Tattooists typically tend to dislike numbing creams that contain vasoconstrictors like epinephrine. This is because they artificially tighten the skin and can lead to the tattoo having a distorted look when the effects of the cream wear off.
Also, some numbing creams can cause a client to ‘rash out’. This is where the numbing cream causes an allergic reaction and a subsequent rash. It’s a by-product of creams that have been stuffed with a whole bunch of different topical anesthetics and epinephrine.
Adding more ingredients does not make a product more effective. And if you ‘rash out’ and are unable to sit for your session, you will still need to pay the tattooist.
Typically, I find that it’s the white labeled products from China that are the most problematic. The Chinese mindset is such that if 5% Lidocaine is considered good, then adding more Lidocaine and a bunch of other pharmaceuticals must be better; But it actual fact, it’s not better. And applying a cream made in unsanitary Chinese factories, to an open wound, is never a good idea.
As someone who’s heavily tattooed and has worked in a senior compliance role for a Government medicines regulator, I personally wouldn’t use a Chinese made, white labeled product. Because I’ve seen how they’re made.
Should I wear gloves while applying a numbing cream?
You should always wear gloves when applying a numbing cream. Using your hand to apply numbing creams, will make your hand go as numb as the spot to which you’re applying the cream.
To avoid the unintended numbing of your hand while applying a numbing cream, always wear gloves.
Can I use a tattoo numbing cream for a piercing?
Tattoo numbing creams like Mad Rabbit that contain 5% lidocaine, can be used for piercings. In fact, 5% lidocaine is the same ingredient used in creams sold as dedicated ‘piercing numbing creams‘.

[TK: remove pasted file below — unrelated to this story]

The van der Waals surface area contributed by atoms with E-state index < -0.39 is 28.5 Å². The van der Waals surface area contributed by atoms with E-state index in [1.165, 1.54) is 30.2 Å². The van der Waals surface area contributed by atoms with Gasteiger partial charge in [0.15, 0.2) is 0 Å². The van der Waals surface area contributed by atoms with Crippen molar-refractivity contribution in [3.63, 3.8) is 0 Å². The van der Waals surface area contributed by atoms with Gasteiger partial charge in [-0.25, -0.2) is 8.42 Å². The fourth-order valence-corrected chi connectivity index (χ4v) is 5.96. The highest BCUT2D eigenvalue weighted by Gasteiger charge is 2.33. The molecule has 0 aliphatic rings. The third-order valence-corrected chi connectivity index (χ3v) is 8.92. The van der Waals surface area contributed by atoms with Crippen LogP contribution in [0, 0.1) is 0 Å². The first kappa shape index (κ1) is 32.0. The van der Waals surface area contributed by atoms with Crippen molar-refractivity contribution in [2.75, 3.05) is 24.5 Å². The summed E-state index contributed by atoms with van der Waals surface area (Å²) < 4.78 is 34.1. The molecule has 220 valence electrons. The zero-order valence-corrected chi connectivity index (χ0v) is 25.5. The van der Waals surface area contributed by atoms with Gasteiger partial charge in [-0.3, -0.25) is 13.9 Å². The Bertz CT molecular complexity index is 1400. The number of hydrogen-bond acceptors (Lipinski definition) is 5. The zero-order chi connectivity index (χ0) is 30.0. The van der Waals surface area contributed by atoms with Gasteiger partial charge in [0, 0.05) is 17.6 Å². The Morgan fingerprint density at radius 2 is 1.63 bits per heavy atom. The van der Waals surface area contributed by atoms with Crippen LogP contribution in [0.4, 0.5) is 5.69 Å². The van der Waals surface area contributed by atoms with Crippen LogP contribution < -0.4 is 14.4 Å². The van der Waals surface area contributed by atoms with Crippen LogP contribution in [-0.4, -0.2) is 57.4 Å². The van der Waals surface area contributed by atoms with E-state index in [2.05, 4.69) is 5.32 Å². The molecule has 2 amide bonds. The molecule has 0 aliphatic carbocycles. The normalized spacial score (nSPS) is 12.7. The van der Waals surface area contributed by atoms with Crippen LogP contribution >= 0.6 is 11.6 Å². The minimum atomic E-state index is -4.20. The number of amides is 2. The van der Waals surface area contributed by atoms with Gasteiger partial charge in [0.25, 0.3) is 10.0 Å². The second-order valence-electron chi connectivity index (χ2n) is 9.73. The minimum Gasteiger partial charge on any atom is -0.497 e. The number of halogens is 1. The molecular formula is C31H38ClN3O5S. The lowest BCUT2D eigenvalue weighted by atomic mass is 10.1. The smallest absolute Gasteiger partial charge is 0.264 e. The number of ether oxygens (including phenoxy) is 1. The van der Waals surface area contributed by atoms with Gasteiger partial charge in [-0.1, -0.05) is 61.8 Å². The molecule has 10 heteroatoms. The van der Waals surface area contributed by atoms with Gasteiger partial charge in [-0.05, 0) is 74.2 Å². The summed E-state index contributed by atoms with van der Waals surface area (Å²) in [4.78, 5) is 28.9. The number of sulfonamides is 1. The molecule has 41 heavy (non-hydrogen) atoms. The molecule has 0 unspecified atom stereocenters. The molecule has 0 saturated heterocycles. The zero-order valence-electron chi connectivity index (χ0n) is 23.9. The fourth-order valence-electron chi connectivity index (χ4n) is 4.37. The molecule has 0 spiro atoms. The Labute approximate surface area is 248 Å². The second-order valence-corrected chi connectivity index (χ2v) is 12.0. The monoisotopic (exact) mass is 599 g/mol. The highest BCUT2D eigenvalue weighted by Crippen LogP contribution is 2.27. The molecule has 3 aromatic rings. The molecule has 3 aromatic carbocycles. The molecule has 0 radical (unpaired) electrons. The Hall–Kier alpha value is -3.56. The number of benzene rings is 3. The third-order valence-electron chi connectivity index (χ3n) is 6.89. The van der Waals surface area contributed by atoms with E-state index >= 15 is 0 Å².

I used the same product for my own piercings (ears, nipple). And my partner recently used it for her ‘medusa piercing‘. Mad Rabbit specifically lists piercing, as one of the products recommended uses.
Where can I not use a numbing cream?
Numbing creams including Lidocaine, Prilocaine, Benzocaine or Epinephrine are not intended for internal use.
You should not put numbing creams in your mouth or directly onto your eyes. Doing so can have adverse affects.
Are there side effects for numbing agents?
Lidocaine, Prilocaine, Benzocaine and Epinephrine can all have undesirable side effects for those allergic to them. You should ensure you have no allergies to topical anesthetics before using numbing creams.
You should test all numbing creams that include topical anesthetics on smaller areas before applying them to larger bodily surfaces. And this is particularly important for the numbing creams containing epinephrine.
To test for allergies to the topical anesthetics contained in numbing creams, put a small dab of cream on your forearm. If the area begins do develop a rash, itch, swell or show any signs of allergic reactions you should discontinue usage until you have been tested for allergies by a medical professional. Consult your doctor.
**This advice applies to all numbing creams with topical anesthetics irrespective of the brand.**